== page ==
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review 2017-02-09 09:29
Encyclopedia Prehistorica: Mega Beasts
Encyclopedia Prehistorica - Robert Sabuda,Matthew Reinhart

The last of my pop-up book splurge, Mega Beasts is almost every bit as good as the Dinosaurs edition created by the same pop up artist team.


The same incredible level of paper art, the same solid writing; my only complaint is sometimes the spectacular paper art actually blocks the text, making it difficult to read without some maneuvering.  Otherwise, an awesome example of its kind.


Once again, MT provided a hand (or two) for the picture taking portion of this review:


King Kong wasn't just a myth y'all!


It was depressing to learn just how many creatures lived for ages without natural predators... until man came along.


My personal favourite spread.  Of course.  :)



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review 2017-01-27 06:00
Oranges and Lemons: Rhymes from Past Times
Oranges and Lemons: Rhymes from Past Times - Karen Dolby

I'm going to start by saying this is an excellent collection of nursery rhymes.  All the rhymes from my childhood, both remembered and forgotten were here (I totally forgot that London Bridges falling down was also a game until I read it here), as well as many that were new to me.


Where I thought the book stumbled, was the author's attempt to include a bit of history for each one.  Some of the rhymes are well documented, and these are interesting.  Some of them just don't have any known origins and to the author's credit, she's forthright when no history is to be had, or what is is purely speculative.  But the vast majority of the rhymes fall in between with several theories, a bit of scant information, and far too much speculating.  And all that speculating can be summed up by saying "when in doubt, blame it on the aristocracy".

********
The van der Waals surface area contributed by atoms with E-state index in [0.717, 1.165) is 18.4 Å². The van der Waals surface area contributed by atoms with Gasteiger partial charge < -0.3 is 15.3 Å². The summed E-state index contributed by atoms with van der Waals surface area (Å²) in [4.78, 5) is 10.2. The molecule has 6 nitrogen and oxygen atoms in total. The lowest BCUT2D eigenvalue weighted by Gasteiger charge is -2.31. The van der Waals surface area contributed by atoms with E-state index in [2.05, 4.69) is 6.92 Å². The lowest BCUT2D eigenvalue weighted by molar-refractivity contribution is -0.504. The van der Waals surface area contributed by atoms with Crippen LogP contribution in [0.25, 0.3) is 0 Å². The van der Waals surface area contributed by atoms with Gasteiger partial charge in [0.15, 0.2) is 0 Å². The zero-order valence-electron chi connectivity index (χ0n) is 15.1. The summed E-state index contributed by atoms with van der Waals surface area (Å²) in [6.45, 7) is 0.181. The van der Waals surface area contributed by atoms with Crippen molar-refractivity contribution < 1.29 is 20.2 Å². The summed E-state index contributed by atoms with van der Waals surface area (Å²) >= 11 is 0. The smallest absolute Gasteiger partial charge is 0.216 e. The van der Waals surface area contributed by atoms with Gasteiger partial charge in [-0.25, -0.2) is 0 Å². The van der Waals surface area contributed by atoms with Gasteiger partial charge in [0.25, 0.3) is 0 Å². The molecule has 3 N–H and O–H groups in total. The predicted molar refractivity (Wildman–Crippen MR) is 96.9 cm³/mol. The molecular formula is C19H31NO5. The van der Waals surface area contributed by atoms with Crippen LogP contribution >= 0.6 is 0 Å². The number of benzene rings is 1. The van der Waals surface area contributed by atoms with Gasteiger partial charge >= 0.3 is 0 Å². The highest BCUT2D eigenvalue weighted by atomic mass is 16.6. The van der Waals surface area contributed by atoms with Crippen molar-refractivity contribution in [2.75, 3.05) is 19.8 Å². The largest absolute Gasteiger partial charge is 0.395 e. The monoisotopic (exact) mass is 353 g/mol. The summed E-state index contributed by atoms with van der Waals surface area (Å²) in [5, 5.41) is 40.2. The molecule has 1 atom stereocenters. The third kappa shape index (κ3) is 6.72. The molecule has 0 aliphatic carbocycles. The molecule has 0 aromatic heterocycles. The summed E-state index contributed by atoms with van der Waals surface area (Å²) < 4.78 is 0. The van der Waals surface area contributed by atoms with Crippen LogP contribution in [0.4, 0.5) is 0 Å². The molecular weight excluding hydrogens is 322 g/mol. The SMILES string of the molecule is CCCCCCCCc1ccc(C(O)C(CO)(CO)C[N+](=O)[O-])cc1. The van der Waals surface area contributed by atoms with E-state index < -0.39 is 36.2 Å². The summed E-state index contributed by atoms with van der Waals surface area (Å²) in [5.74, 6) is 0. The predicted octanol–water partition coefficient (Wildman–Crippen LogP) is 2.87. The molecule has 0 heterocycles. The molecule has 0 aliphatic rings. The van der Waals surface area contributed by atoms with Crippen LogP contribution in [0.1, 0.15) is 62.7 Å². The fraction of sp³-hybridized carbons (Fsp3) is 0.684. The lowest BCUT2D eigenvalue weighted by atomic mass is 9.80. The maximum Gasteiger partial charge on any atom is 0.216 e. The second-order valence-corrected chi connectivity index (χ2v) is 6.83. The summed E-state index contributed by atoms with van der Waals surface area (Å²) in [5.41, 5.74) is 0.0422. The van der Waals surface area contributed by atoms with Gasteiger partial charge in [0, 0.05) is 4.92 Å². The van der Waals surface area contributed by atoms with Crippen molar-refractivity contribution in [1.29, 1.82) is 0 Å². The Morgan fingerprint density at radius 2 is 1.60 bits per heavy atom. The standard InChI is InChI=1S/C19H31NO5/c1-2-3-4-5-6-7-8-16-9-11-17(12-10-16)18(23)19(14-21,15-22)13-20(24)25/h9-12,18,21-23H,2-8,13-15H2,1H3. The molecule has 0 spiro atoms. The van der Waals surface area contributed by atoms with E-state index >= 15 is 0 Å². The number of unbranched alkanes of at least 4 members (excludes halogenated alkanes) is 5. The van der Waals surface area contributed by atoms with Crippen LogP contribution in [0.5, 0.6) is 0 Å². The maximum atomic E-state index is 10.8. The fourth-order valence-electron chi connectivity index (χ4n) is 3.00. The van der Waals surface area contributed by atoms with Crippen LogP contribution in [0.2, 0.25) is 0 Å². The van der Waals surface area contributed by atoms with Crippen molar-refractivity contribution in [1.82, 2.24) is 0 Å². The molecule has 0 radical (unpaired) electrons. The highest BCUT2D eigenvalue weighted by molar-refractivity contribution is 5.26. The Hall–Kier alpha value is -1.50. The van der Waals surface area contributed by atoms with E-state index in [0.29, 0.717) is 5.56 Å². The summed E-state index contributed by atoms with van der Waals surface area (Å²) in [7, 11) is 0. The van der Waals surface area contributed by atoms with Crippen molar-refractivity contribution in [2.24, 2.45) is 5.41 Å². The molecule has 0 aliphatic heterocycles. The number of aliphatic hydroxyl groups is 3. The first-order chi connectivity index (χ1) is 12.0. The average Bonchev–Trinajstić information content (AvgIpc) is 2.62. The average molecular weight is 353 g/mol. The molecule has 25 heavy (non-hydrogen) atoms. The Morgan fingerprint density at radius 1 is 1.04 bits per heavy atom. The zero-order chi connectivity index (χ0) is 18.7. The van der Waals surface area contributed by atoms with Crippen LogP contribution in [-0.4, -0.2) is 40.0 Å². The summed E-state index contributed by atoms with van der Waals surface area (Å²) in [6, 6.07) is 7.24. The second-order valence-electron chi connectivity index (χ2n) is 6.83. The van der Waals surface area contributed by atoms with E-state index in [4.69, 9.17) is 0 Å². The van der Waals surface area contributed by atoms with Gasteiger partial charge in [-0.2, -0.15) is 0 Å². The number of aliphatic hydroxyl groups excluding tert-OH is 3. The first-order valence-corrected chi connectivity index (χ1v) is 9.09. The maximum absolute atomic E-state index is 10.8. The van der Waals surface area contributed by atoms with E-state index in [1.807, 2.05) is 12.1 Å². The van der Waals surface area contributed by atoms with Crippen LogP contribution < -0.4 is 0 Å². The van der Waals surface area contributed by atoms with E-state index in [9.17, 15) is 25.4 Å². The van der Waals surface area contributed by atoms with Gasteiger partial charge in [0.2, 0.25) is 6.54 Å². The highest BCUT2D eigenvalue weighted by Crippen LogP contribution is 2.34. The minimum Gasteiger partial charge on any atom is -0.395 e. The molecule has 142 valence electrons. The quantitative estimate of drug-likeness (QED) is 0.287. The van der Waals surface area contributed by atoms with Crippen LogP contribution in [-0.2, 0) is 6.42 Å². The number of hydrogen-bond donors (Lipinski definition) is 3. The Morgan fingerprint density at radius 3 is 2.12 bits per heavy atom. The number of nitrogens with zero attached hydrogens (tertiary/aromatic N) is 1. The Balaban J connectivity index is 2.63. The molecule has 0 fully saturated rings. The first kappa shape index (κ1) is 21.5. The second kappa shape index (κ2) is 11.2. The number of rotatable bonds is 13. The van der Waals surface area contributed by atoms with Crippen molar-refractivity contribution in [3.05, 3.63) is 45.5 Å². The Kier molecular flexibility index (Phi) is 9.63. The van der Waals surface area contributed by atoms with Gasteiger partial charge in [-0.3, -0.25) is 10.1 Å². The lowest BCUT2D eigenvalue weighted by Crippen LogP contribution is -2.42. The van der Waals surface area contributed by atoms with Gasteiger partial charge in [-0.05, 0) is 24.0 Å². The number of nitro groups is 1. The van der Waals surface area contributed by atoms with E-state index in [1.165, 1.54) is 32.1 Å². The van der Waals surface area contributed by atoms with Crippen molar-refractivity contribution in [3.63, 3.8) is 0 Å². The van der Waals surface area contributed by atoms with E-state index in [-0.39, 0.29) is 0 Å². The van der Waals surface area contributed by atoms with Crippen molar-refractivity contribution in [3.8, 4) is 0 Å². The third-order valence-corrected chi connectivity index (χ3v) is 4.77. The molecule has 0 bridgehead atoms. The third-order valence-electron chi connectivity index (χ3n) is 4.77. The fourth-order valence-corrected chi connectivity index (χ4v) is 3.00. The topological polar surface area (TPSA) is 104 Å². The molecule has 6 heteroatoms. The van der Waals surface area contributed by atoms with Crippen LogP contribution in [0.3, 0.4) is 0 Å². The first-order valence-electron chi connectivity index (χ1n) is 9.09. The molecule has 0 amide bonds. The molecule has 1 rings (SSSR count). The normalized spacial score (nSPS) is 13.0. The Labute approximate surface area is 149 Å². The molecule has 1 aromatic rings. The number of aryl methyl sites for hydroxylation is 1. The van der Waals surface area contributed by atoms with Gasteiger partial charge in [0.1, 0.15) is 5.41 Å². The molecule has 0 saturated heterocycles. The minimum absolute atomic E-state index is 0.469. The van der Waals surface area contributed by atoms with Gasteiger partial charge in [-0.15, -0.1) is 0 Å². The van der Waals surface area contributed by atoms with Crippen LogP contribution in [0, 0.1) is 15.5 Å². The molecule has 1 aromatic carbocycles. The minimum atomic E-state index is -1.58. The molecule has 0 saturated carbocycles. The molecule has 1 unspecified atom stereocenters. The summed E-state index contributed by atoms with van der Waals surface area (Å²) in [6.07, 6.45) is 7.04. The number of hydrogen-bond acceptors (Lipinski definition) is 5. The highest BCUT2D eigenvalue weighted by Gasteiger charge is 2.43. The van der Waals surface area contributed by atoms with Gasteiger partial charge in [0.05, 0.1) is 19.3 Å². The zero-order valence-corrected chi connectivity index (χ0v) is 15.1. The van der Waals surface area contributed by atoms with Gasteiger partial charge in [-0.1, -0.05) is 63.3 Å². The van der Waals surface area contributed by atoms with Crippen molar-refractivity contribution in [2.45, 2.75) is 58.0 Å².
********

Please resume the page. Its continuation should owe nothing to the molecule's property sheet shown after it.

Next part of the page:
It seems 90% of the rhymes children grew up with are subversive pokes at royalty throughout the ages.  Which would be interesting, if there were any documentation to back the assertions up, but if there is, the author wasn't privy it.  I find it hard to believe myself, that anyone would spend their time and creativity writing up clever little ditties about kings and queens for children that weren't going to get it - or care about it if they did.


About half way through I started to have a similar reaction to these attempts at historical context as I do about people trying to explain art.  Sometimes it's just a water-lily, or in this case, Little Boy Blue just needed a nap.


The book is a keeper for the collection it contains and the index it has in the back, making them easy to find.  But if you're looking for the historical angle, I think it's a bit disappointing.

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review 2017-01-19 05:00
Leonardo Da Vinci: The Artist, Inventor, Scientist in Three Dimensional Movable Pictures
Leonardo da Vinci - Alice Provensen,Martin Provensen

Which is a very fancy way of saying "Pop-up Book".